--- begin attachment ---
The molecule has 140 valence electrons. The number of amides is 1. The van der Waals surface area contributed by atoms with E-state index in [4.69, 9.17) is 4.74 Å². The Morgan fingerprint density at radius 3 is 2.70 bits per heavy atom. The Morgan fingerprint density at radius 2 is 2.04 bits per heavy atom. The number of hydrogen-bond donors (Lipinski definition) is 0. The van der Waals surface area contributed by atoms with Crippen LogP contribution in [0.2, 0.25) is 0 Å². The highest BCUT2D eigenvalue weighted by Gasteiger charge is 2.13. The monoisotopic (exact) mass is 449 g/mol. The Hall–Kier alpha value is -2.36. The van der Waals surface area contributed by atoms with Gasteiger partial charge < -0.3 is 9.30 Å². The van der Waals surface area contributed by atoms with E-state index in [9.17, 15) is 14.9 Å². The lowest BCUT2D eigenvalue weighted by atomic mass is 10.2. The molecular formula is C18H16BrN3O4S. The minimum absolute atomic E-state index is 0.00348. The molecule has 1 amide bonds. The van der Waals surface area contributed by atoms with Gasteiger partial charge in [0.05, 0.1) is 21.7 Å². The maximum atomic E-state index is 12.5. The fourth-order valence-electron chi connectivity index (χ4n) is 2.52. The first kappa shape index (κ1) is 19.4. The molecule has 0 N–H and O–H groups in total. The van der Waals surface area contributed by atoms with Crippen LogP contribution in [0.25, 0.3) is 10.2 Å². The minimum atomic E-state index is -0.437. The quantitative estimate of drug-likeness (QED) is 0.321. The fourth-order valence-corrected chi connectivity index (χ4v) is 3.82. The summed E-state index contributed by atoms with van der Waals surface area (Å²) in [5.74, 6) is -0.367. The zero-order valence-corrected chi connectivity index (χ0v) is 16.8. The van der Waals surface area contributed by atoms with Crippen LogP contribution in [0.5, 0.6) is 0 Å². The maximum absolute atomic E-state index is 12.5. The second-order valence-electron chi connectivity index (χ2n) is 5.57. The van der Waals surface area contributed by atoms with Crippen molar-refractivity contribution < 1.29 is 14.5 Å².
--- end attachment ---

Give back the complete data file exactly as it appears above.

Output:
The molecule has 140 valence electrons. The number of amides is 1. The van der Waals surface area contributed by atoms with E-state index in [4.69, 9.17) is 4.74 Å². The Morgan fingerprint density at radius 3 is 2.70 bits per heavy atom. The Morgan fingerprint density at radius 2 is 2.04 bits per heavy atom. The number of hydrogen-bond donors (Lipinski definition) is 0. The van der Waals surface area contributed by atoms with Crippen LogP contribution in [0.2, 0.25) is 0 Å². The highest BCUT2D eigenvalue weighted by Gasteiger charge is 2.13. The monoisotopic (exact) mass is 449 g/mol. The Hall–Kier alpha value is -2.36. The van der Waals surface area contributed by atoms with Gasteiger partial charge < -0.3 is 9.30 Å². The van der Waals surface area contributed by atoms with E-state index in [9.17, 15) is 14.9 Å². The lowest BCUT2D eigenvalue weighted by atomic mass is 10.2. The molecular formula is C18H16BrN3O4S. The minimum absolute atomic E-state index is 0.00348. The molecule has 1 amide bonds. The van der Waals surface area contributed by atoms with Gasteiger partial charge in [0.05, 0.1) is 21.7 Å². The maximum atomic E-state index is 12.5. The fourth-order valence-electron chi connectivity index (χ4n) is 2.52. The first kappa shape index (κ1) is 19.4. The molecule has 0 N–H and O–H groups in total. The van der Waals surface area contributed by atoms with Crippen LogP contribution in [0.25, 0.3) is 10.2 Å². The minimum atomic E-state index is -0.437. The quantitative estimate of drug-likeness (QED) is 0.321. The fourth-order valence-corrected chi connectivity index (χ4v) is 3.82. The summed E-state index contributed by atoms with van der Waals surface area (Å²) in [5.74, 6) is -0.367. The zero-order valence-corrected chi connectivity index (χ0v) is 16.8. The van der Waals surface area contributed by atoms with Crippen LogP contribution in [0.5, 0.6) is 0 Å². The maximum absolute atomic E-state index is 12.5. The second-order valence-electron chi connectivity index (χ2n) is 5.57. The van der Waals surface area contributed by atoms with Crippen molar-refractivity contribution < 1.29 is 14.5 Å².